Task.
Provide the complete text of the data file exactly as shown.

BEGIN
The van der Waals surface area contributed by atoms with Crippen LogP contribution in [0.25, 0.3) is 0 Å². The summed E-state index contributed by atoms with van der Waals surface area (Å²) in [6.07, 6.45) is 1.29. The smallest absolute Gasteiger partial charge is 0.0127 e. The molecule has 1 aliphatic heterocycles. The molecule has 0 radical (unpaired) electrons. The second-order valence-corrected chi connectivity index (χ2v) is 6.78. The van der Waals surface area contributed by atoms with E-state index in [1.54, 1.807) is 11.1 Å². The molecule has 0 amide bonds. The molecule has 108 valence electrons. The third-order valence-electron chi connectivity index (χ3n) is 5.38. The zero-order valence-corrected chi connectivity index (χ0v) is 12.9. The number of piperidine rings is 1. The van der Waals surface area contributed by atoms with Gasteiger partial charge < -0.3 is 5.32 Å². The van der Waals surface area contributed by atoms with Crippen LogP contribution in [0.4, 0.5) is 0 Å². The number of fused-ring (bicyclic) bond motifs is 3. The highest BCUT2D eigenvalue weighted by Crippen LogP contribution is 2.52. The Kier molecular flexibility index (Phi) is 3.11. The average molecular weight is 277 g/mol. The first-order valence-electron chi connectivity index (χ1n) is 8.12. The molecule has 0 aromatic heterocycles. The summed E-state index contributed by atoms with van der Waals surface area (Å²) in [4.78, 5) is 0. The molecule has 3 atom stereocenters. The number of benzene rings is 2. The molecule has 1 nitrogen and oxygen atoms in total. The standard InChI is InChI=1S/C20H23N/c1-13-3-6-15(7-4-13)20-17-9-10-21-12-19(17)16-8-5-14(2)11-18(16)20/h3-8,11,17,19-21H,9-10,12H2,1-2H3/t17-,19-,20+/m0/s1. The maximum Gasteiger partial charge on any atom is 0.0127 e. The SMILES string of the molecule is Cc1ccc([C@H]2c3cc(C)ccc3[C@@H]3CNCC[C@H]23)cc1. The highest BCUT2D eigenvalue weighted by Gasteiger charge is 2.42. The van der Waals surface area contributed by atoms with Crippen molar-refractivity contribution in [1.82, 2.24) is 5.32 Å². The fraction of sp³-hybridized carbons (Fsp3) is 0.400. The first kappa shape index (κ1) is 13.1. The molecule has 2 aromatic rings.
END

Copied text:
The van der Waals surface area contributed by atoms with Crippen LogP contribution in [0.25, 0.3) is 0 Å². The summed E-state index contributed by atoms with van der Waals surface area (Å²) in [6.07, 6.45) is 1.29. The smallest absolute Gasteiger partial charge is 0.0127 e. The molecule has 1 aliphatic heterocycles. The molecule has 0 radical (unpaired) electrons. The second-order valence-corrected chi connectivity index (χ2v) is 6.78. The van der Waals surface area contributed by atoms with E-state index in [1.54, 1.807) is 11.1 Å². The molecule has 0 amide bonds. The molecule has 108 valence electrons. The third-order valence-electron chi connectivity index (χ3n) is 5.38. The zero-order valence-corrected chi connectivity index (χ0v) is 12.9. The number of piperidine rings is 1. The van der Waals surface area contributed by atoms with Gasteiger partial charge < -0.3 is 5.32 Å². The van der Waals surface area contributed by atoms with Crippen LogP contribution in [0.4, 0.5) is 0 Å². The number of fused-ring (bicyclic) bond motifs is 3. The highest BCUT2D eigenvalue weighted by Crippen LogP contribution is 2.52. The Kier molecular flexibility index (Phi) is 3.11. The average molecular weight is 277 g/mol. The first-order valence-electron chi connectivity index (χ1n) is 8.12. The molecule has 0 aromatic heterocycles. The summed E-state index contributed by atoms with van der Waals surface area (Å²) in [4.78, 5) is 0. The molecule has 3 atom stereocenters. The number of benzene rings is 2. The molecule has 1 nitrogen and oxygen atoms in total. The standard InChI is InChI=1S/C20H23N/c1-13-3-6-15(7-4-13)20-17-9-10-21-12-19(17)16-8-5-14(2)11-18(16)20/h3-8,11,17,19-21H,9-10,12H2,1-2H3/t17-,19-,20+/m0/s1. The maximum Gasteiger partial charge on any atom is 0.0127 e. The SMILES string of the molecule is Cc1ccc([C@H]2c3cc(C)ccc3[C@@H]3CNCC[C@H]23)cc1. The highest BCUT2D eigenvalue weighted by Gasteiger charge is 2.42. The van der Waals surface area contributed by atoms with Crippen molar-refractivity contribution in [1.82, 2.24) is 5.32 Å². The fraction of sp³-hybridized carbons (Fsp3) is 0.400. The first kappa shape index (κ1) is 13.1. The molecule has 2 aromatic rings.